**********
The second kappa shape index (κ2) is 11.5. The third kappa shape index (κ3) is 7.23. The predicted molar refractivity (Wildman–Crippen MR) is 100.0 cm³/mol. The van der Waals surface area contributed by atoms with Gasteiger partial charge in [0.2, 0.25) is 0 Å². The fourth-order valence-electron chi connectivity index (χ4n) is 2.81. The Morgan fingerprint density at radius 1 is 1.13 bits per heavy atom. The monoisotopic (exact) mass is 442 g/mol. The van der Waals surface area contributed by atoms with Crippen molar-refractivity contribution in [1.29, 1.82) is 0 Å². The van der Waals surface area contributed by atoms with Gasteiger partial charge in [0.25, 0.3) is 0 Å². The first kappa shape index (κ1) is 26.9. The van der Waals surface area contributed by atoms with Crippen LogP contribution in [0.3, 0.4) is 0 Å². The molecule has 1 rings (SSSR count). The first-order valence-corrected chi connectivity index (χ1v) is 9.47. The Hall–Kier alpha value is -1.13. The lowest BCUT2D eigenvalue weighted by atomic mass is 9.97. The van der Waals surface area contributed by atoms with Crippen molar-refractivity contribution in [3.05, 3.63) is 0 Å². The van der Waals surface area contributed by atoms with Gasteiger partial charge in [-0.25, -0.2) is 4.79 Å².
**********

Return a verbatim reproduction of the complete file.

The second kappa shape index (κ2) is 11.5. The third kappa shape index (κ3) is 7.23. The predicted molar refractivity (Wildman–Crippen MR) is 100.0 cm³/mol. The van der Waals surface area contributed by atoms with Gasteiger partial charge in [0.2, 0.25) is 0 Å². The fourth-order valence-electron chi connectivity index (χ4n) is 2.81. The Morgan fingerprint density at radius 1 is 1.13 bits per heavy atom. The monoisotopic (exact) mass is 442 g/mol. The van der Waals surface area contributed by atoms with Crippen molar-refractivity contribution in [1.29, 1.82) is 0 Å². The van der Waals surface area contributed by atoms with Gasteiger partial charge in [0.25, 0.3) is 0 Å². The first kappa shape index (κ1) is 26.9. The van der Waals surface area contributed by atoms with Crippen LogP contribution in [0.3, 0.4) is 0 Å². The molecule has 1 rings (SSSR count). The first-order valence-corrected chi connectivity index (χ1v) is 9.47. The Hall–Kier alpha value is -1.13. The lowest BCUT2D eigenvalue weighted by atomic mass is 9.97. The van der Waals surface area contributed by atoms with Crippen molar-refractivity contribution in [3.05, 3.63) is 0 Å². The van der Waals surface area contributed by atoms with Gasteiger partial charge in [-0.25, -0.2) is 4.79 Å².